Written by Kirk BairdThe sudden and surprising news of George Lucas selling his Lucasfilm studio and its properties to Disney sent shockwaves through the entertainment industry. Just as big, though, was Disney’s announcement that it would be continuing the Star Wars series with Episode VII due in 2015, with Lucas serving only as an advisor. The man who created the franchise, wrote and directed four of the six films, and produced all of them is stepping away from his franchise to now let someone else carry on the space saga. And so let the rumors and speculating begin about who will carry the torch as director.
Here are some of the sure to be top candidates, with reasons why they will or won’t be attached to Star Wars: Episode VII.
Christopher Nolan: He reinvented the superhero movie with his billion-dollar-plus Batman franchise. He also made one of the smartest summer blockbusters not involving a pop culture icon, Inception. He even helped develop the story for the upcoming Superman reboot, Man of Steel, and currently has nothing else in the works.
Why he wouldn’t do it: Nolan would be a fanboy’s dream as director for the next Star Wars installment, but after tackling Batman he may want to go easy on the major studio franchises for a while. Or maybe not.
Peter Jackson: He specializes in bringing beloved stories to the big screen in threes. His Lord of the Rings trilogy was a triumph with audiences and critics and earned him several Oscars, including Best Picture and Best Director for Lord of the Rings: Return of the King. Next up is his film adaptation of J.R.R. Tolkien’s first work, The Hobbit, beginning Dec. 14 with The Hobbit: An Unexpected Journey.
Why he won’t do it: Jackson’s wrapped up in The Hobbit series — recently announced as a trilogy — through July, 2014, which wouldn’t give him the chance to begin production a new Star Wars film until well after it should have started. Plus, he’s already committed to directing the next The Adventures of TinTin film, with Steven Spielberg producing. And after six Tolkien movies, would he really want to tackle another fanboy obsession such as Star Wars?
Brad Bird: Bird made his reputation directing animated films: the overlooked The Iron Giant in 1999, and two successful Pixar movies, The Incredibles and Ratatouille. But what really got everyone’s attention was his work behind the camera for last year’s Mission: Impossible — Ghost Protocol, arguably Tom Cruise’s finest action film.
Why he won’t do it: Next up for Bird is his long-in-development live-action film 1906, about the Great San Francisco Earthquake. IF this movie ever gets made — and that’s a big if considering the concerns over the film’s $200 million budget and its epic script — it’s likely to consume Bird for a while. But if 1906 gets placed on the backburner again, Bird may emerge as the frontrunner. Plus, how could he turn down Star Wars?
Zack Snyder: Snyder scored big with 300 in 2006, but he’s struggled since then with his ambitious adaptation of the graphic novel Watchmen, which no one thought could be made anyway, and the flops Legend of the Guardians: The Owls of Ga’Hoole and Sucker Punch. Next up is Man of Steel.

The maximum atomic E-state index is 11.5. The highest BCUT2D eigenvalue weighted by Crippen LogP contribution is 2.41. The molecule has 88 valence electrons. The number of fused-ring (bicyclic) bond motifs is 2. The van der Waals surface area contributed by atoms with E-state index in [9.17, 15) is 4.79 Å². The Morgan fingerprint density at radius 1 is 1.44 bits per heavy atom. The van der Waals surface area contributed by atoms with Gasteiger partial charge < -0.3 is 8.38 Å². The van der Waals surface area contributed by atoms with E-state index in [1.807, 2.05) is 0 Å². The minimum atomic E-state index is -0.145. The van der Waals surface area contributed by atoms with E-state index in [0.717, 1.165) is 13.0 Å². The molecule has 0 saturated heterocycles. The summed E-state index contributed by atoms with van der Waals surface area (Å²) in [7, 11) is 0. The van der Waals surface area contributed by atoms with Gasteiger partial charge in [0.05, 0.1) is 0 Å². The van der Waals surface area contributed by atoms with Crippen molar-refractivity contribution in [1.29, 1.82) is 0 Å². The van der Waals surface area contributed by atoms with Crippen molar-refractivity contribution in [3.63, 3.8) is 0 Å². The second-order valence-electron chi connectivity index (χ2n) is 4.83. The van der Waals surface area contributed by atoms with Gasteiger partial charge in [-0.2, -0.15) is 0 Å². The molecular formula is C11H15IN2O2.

Why he won’t do it: It’s really not a question of if Snyder won’t do it, rather if he’ll have the opportunity. A Man of Steel box-office and critical success will certainly aid his cause, but if Superman flops again, as with Superman Returns, then consider Snyder out of the running.
Bryan Singer: And speaking of Superman Returns…Singer is still smarting over his attempted reboot of the classic superhero in 2006. But his resume is impressive with X-Men and X2: X-Men United, and producing X-Men: First Class. Next up for his directing work are Jack the Giant Slayer (2013) and X-Men: Days of Future Past (2014).
Why he won’t do it: Singer has a full plate through much of 2014, which wouldn’t give him much time to devote to launching a new Star Wars trilogy. Plus, his biggest successes have been mutant superheroes, which is a different kind of genre film than a space fantasy.
J.J. Abrams: He made his homage to Spielberg with last year’s Super 8. He also successfully rebooted the Star Trek franchise with a younger cast, which is, presumably, what it will take with the new Star Wars trilogy, which again focuses on Luke, Leia, and Han.
Why he won’t do it: Tackling one beloved space franchise should be enough for anyone. And would he want to suffer through a fresh set of fanboy angst and nitpicking for another film series?
Jon Favreau: He changed the fortunes of Marvel films with Iron Man in 2008, a superhero movie that set the template for all the comic book maker’s films to follow. And then there was Cowboys & Aliens in summer 2011, an ambitious adaptation of a comic book series that bombed with critics and audiences.
Why he won’t do it: The failure of Cowboys & Aliens will hurt his chances, though how much of it was his fault versus a story that simply didn’t lend itself well to a two-hour movie. He is also attached to direct the Jersey Boys adaptation, which is in pre-production.
Joss Whedon: Whedon was already a familiar name to some for Buffy the Vampire Slayer, but 2012 has put him on a new level of success: first as co-screenwriter of the horror genre-bending Cabin in the Woods, and with The Avengers, the year’s biggest hit (so far), which he wrote and directed. Up next is The Avengers 2 for 2015, which is he again writing and directing.
Why he won’t do it: The Avengers 2. Making a sequel that comes close to duplicating the critical and box-office success of The Avengers is going to take a lot of work, focus, and dedication. So who has time to juggle two major franchises?